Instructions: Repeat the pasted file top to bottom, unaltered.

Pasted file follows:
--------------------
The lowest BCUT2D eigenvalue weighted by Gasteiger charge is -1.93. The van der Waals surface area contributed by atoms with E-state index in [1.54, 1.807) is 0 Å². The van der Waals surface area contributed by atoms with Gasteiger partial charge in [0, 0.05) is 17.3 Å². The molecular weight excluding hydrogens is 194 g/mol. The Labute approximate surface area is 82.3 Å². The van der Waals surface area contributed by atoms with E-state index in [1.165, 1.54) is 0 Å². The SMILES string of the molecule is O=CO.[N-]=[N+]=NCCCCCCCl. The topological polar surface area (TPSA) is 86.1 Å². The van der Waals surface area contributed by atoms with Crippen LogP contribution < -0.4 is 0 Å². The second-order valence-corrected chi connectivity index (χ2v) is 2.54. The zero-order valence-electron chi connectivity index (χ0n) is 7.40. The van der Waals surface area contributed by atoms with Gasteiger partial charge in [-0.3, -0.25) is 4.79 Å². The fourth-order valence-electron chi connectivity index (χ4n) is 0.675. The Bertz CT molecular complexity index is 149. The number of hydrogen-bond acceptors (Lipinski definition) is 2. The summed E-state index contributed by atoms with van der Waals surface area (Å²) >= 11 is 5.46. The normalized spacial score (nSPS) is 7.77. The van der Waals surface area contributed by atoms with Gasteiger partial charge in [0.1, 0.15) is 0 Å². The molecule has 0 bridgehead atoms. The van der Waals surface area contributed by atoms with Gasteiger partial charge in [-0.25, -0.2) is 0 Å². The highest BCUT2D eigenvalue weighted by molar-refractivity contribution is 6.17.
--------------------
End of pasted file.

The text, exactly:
The lowest BCUT2D eigenvalue weighted by Gasteiger charge is -1.93. The van der Waals surface area contributed by atoms with E-state index in [1.54, 1.807) is 0 Å². The van der Waals surface area contributed by atoms with Gasteiger partial charge in [0, 0.05) is 17.3 Å². The molecular weight excluding hydrogens is 194 g/mol. The Labute approximate surface area is 82.3 Å². The van der Waals surface area contributed by atoms with E-state index in [1.165, 1.54) is 0 Å². The SMILES string of the molecule is O=CO.[N-]=[N+]=NCCCCCCCl. The topological polar surface area (TPSA) is 86.1 Å². The van der Waals surface area contributed by atoms with Crippen LogP contribution < -0.4 is 0 Å². The second-order valence-corrected chi connectivity index (χ2v) is 2.54. The zero-order valence-electron chi connectivity index (χ0n) is 7.40. The van der Waals surface area contributed by atoms with Gasteiger partial charge in [-0.3, -0.25) is 4.79 Å². The fourth-order valence-electron chi connectivity index (χ4n) is 0.675. The Bertz CT molecular complexity index is 149. The number of hydrogen-bond acceptors (Lipinski definition) is 2. The summed E-state index contributed by atoms with van der Waals surface area (Å²) >= 11 is 5.46. The normalized spacial score (nSPS) is 7.77. The van der Waals surface area contributed by atoms with Gasteiger partial charge in [0.1, 0.15) is 0 Å². The molecule has 0 bridgehead atoms. The van der Waals surface area contributed by atoms with Gasteiger partial charge in [-0.25, -0.2) is 0 Å². The highest BCUT2D eigenvalue weighted by molar-refractivity contribution is 6.17.